San Diego Restaurant Owner Faces Serious Charges in Tax and COVID-19 Relief Fraud Case

A federal grand jury in San Diego has brought forward a superseding indictment against Leronce Suel, a prominent restaurant owner in California. On February 2, 2024, Suel was charged with a series of grave offenses, including wire fraud, conspiracy to commit wire fraud, tax evasion, filing false tax returns, conspiracy to defraud the United States, conspiracy to commit money laundering, and failing to file tax returns.

Suel, the majority owner of Rockstar Dough LLC and Chicken Feed LLC—both restaurant operations based in San Diego—is accused of underreporting over $1.7 million in gross receipts on Rockstar Dough LLC’s 2020 corporate tax return. This alleged underreporting forms the basis of further accusations that Suel and his business partner used the falsified documents to secure COVID-19 relief funds through the Paycheck Protection Program and Restaurant Revitalization Funding loans.

The indictment details that from March 2020 to June 2022, Suel and his accomplice purportedly used the fraudulently obtained loans under false pretenses, claiming the funds were used exclusively for payroll purposes. Additionally, it is alleged they made substantial cash withdrawals to launder the illicit funds and concealed over $2.4 million in cash at their residence.

Moreover, Suel is accused of not reporting personal income derived from his businesses, which included millions in cash and personal expenses paid for by the companies, such as home rent. The indictment also claims that in 2023, Suel filed both original and amended tax returns for previous years, falsely declaring depreciable assets and business losses.

The charges against Suel carry severe potential penalties, with the maximum reaching up to 30 years in prison for each count of wire fraud and conspiracy to commit wire fraud, among other significant sentences for the additional charges. The final sentence will be determined by a federal district court judge, taking into consideration the U.S. Sentencing Guidelines and other statutory factors.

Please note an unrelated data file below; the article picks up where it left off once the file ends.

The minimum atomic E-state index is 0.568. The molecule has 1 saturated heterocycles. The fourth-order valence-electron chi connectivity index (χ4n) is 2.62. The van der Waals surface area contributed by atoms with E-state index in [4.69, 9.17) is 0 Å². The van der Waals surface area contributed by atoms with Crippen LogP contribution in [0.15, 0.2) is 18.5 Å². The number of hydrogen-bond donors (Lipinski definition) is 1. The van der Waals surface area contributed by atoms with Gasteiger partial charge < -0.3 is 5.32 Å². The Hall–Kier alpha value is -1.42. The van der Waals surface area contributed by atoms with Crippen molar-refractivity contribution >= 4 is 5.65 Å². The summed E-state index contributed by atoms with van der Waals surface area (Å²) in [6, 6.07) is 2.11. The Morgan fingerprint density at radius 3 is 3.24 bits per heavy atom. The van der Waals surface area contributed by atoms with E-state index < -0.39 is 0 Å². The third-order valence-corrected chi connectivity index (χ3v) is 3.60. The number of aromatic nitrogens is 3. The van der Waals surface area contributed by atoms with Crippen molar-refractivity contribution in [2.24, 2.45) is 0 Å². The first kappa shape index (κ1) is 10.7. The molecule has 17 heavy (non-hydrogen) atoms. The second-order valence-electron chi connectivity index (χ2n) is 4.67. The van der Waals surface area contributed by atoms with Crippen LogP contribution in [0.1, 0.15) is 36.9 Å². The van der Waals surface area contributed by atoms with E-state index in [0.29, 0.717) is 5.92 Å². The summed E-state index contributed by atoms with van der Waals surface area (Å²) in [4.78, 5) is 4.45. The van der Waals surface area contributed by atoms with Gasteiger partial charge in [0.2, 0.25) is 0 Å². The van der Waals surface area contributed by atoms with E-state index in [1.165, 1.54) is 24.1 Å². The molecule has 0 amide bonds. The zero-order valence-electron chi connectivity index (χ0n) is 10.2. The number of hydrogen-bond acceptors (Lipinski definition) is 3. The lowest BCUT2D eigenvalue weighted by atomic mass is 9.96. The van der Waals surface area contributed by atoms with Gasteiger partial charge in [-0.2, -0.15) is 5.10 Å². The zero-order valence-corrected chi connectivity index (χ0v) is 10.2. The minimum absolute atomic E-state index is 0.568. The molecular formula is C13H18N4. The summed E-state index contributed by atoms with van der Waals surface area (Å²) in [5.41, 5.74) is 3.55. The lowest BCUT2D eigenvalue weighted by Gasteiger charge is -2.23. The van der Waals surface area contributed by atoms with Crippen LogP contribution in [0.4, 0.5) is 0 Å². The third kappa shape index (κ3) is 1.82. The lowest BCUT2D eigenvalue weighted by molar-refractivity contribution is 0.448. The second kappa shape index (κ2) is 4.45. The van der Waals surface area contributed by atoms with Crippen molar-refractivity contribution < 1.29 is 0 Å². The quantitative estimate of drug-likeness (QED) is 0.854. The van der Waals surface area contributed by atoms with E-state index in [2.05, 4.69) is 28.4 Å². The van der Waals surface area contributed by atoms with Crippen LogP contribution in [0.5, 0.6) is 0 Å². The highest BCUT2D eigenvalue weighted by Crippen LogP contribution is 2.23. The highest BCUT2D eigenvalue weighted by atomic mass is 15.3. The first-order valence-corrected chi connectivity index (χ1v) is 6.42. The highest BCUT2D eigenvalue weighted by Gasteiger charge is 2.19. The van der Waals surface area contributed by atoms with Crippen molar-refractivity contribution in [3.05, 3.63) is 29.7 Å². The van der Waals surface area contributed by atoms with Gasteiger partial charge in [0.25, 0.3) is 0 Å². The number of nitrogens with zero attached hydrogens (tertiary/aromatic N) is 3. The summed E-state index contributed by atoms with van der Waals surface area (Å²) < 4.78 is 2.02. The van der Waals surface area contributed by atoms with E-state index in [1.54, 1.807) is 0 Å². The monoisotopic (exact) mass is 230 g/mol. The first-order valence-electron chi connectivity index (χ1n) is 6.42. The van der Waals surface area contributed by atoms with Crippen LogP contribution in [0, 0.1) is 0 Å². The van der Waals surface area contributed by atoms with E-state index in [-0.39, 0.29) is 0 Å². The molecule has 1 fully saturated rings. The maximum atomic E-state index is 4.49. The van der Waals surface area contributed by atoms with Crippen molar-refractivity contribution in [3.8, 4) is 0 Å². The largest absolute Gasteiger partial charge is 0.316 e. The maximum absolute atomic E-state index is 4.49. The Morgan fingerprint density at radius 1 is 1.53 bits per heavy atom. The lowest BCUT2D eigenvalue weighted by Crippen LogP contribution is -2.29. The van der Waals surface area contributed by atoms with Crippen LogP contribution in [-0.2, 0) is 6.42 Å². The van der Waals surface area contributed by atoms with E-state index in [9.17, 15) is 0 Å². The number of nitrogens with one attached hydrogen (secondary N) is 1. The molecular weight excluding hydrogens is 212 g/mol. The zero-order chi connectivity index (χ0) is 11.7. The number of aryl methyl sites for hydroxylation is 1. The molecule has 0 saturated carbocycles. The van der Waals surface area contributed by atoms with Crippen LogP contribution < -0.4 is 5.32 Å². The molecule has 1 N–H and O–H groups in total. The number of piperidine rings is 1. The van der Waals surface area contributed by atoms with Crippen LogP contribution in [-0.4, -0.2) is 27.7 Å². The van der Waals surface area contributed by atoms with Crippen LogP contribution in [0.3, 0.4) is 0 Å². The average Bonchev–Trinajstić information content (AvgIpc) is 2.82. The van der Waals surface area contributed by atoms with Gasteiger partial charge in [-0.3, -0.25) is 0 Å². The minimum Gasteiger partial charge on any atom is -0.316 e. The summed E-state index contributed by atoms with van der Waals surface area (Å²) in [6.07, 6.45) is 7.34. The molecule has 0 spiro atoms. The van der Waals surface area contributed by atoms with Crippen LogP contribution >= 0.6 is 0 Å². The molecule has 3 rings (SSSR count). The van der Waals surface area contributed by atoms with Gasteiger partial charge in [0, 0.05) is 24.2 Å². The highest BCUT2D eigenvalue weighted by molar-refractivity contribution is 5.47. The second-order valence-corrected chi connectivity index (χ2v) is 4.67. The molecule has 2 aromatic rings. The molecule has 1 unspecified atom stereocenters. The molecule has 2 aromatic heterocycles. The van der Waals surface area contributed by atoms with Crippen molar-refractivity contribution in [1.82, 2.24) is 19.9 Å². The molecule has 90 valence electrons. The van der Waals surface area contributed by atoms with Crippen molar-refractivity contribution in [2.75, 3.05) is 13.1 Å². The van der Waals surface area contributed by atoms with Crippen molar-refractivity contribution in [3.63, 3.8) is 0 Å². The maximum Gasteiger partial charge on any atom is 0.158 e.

This case is a stark reminder to small business owners of the critical importance of maintaining strict adherence to legal and financial regulations, especially when navigating government relief programs designed to aid businesses during times of crisis. The Acting Deputy Assistant Attorney General Stuart M. Goldberg of the Justice Department’s Tax Division and U.S. Attorney Tara K. McGrath for the Southern District of California have underscored the seriousness of the allegations, with the case being investigated by the IRS Criminal Investigation unit.

For small business owners, the unfolding of this case highlights the imperative need for transparency and honesty in all financial dealings, particularly in the utilization of government-provided funds. The legal proceedings against Suel serve as a cautionary tale, emphasizing the potential consequences of fraudulent activities.

As the legal process progresses, it’s important to remember that an indictment is merely an allegation, and all defendants are presumed innocent until proven guilty beyond a reasonable doubt in a court of law. This case undeniably sets a precedent for how fraud, especially related to COVID-19 relief funds, is handled legally, sending a clear message about the federal government’s stance on financial dishonesty and fraud.

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Joshua Sophy Joshua Sophy is the Editor for Small Business Trends and has been a member of the team for 16 years. A professional journalist with 20 years of experience in traditional media and online media, he attended Waynesburg University and is a member of the Society of Professional Journalists. He has held roles of reporter, editor and publisher, having founded his own local newspaper, the Pottsville Free Press.

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